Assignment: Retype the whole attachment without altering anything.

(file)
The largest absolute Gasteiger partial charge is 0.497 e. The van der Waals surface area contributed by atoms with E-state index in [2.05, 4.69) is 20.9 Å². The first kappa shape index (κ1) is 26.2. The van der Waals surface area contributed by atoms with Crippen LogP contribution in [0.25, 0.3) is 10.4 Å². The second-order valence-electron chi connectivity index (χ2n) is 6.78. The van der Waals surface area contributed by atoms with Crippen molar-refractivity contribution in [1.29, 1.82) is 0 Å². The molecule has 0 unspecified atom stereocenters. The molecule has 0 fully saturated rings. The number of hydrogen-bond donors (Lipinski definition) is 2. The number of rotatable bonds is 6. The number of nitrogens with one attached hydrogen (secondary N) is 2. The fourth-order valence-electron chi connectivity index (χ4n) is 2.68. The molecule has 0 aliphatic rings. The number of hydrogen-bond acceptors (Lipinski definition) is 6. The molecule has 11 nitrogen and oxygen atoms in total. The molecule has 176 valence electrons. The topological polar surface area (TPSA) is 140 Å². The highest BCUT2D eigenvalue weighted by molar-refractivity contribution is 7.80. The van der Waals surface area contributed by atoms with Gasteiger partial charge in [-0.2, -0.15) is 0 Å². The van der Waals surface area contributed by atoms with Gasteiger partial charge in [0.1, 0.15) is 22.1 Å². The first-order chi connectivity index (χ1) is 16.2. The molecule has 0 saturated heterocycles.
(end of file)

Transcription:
The largest absolute Gasteiger partial charge is 0.497 e. The van der Waals surface area contributed by atoms with E-state index in [2.05, 4.69) is 20.9 Å². The first kappa shape index (κ1) is 26.2. The van der Waals surface area contributed by atoms with Crippen LogP contribution in [0.25, 0.3) is 10.4 Å². The second-order valence-electron chi connectivity index (χ2n) is 6.78. The van der Waals surface area contributed by atoms with Crippen molar-refractivity contribution in [1.29, 1.82) is 0 Å². The molecule has 0 unspecified atom stereocenters. The molecule has 0 fully saturated rings. The number of hydrogen-bond donors (Lipinski definition) is 2. The number of rotatable bonds is 6. The number of nitrogens with one attached hydrogen (secondary N) is 2. The fourth-order valence-electron chi connectivity index (χ4n) is 2.68. The molecule has 0 aliphatic rings. The number of hydrogen-bond acceptors (Lipinski definition) is 6. The molecule has 11 nitrogen and oxygen atoms in total. The molecule has 176 valence electrons. The topological polar surface area (TPSA) is 140 Å². The highest BCUT2D eigenvalue weighted by molar-refractivity contribution is 7.80. The van der Waals surface area contributed by atoms with Gasteiger partial charge in [-0.2, -0.15) is 0 Å². The van der Waals surface area contributed by atoms with Gasteiger partial charge in [0.1, 0.15) is 22.1 Å². The first-order chi connectivity index (χ1) is 16.2. The molecule has 0 saturated heterocycles.